I am not saying it was in the feed or from a human urinating on the hay. Both are in question. It’s just another case of a rash of positives for the same substance which in the opinion of the experts creates a serious doubt into the presence of foul play.

If one person is accused of a drug it’s likely serious, if many are caught it becomes a big question of origin as well as whether the test itself was properly done. I am tired of defending the innocent. If you have a question regarding a bicarb positive or an EPO positive I will be happy to address it, otherwise let sleeping dogs lie where they may.

By the way, from my understanding of Gabapentin, it is way more likely to put a horse to sleep than make him run faster.

Mel Cheplowitz asks: Buyers pay serious money for American-bred trotters. Why do we continue to get beaten up in our big races by the European-bred horses. A French horse beat our best in the Breeders Crown and an Italian horse cruised in the $1 million Yonkers International?

Mel, this is nothing new. Foreign horses have always won here, if they didn’t ,why would they come? Racing in America is not as much of a sport as it is on the continent and there is so much money in the racing of younger horses in the States that it totally dilutes the aged product.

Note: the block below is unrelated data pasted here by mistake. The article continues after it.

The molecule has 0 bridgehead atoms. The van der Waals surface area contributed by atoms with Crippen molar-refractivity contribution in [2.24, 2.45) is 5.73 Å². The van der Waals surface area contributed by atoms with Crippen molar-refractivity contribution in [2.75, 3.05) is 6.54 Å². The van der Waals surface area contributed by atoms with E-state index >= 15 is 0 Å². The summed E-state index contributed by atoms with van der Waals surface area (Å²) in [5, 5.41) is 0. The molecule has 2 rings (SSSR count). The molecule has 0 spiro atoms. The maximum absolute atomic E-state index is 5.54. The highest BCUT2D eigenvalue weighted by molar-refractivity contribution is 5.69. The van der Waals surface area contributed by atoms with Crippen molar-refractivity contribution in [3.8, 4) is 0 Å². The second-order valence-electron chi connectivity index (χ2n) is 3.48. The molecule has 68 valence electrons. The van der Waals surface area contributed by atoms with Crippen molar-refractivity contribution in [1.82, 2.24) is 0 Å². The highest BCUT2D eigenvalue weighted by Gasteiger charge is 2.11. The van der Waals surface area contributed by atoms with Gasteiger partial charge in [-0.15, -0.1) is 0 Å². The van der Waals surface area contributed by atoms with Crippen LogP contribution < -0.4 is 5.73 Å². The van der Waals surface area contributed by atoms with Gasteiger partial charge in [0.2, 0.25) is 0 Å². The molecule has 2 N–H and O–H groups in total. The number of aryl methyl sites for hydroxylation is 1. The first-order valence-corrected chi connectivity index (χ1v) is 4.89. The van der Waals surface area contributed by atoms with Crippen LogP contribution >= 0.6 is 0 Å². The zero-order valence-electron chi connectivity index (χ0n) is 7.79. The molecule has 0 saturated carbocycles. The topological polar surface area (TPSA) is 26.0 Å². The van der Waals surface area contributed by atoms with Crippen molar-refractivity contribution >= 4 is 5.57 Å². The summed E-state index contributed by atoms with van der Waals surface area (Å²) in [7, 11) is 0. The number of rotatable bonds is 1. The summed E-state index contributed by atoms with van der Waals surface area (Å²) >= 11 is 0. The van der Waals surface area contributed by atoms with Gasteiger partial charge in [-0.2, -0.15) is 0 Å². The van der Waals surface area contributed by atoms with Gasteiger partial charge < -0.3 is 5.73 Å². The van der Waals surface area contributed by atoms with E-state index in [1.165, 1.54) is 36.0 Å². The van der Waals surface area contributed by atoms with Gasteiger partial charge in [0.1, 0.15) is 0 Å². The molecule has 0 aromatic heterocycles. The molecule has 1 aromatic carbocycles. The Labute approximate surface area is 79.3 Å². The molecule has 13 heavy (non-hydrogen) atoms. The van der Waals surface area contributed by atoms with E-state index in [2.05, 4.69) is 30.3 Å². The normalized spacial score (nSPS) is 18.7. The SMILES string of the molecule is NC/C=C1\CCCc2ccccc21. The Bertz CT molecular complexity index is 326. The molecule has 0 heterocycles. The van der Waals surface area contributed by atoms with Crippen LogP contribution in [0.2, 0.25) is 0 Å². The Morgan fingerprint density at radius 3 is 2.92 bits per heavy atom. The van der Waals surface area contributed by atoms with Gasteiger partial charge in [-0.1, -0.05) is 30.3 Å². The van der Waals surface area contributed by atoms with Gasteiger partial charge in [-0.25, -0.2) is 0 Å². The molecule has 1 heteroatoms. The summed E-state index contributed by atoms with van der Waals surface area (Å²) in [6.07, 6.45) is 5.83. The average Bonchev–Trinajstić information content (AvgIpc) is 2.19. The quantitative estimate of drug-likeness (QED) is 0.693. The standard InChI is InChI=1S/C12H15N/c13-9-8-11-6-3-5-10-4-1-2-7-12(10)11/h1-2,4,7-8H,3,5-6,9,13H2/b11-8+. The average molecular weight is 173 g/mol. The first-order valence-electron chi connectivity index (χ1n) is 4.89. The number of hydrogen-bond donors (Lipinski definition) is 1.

There is little racing opportunity for any real money for a 2-year-old in Europe. And not much more for 3-year-olds. Therefore, they are building a strong, fit and sound aged group of equine athletes. On the other hand, our best are raced out and sore before the reach the 4-year-old season.

With the speed we are witnessing today, the problem is more evident. We have seen a bunch of 1:49 3-year-old trotters, how sound can they be at five? The bones of a 2- and 3-year-old are far more porous than a 4-year-old, so the constant speed tears them apart.

I have said all that and I still haven’t even mentioned the money aspect. With top yearlings commonly bringing $400,000 to $1 million the value of a top 3-year-old is amazing. With shares of these stallions bringing upwards of $150,000, we are valuing some stallions over $18 million. Hanover paid $14 million for Greenshoe before the Breeders Crown. An older horse at the top can race three lifetimes and not approach that kind of money. To have horses in the U.S. that would be competitive on the national stage we would have to change the entire dynamic of racing. It is so obvious that speed kills and is far worse today. The last top international horse in our country was Moni Maker, that was 20 years ago, she was born in the same year as a filly named Continentalvictory. “Connie” was trotting vicious miles in 1:52 while Moni Maker was easing her way through the Sires stakes and was victorious in the Hambletonian Oaks in a pedestrian 1:55. That set her up for a career netting $5 million while the fast miles set Continentalvictory up for the breeding shed.

Thanks to all my readers for the kind words. Please keep the questions coming in. Unfortunately only one of the four year-end 2-year-old stakes at the Meadowlands has eliminations this weekend. I am sure the cards will fill with good races. Enjoy the weekend and have a wonderful week.

Have a question for The Guru?

Email him at GurfTrot@aol.com.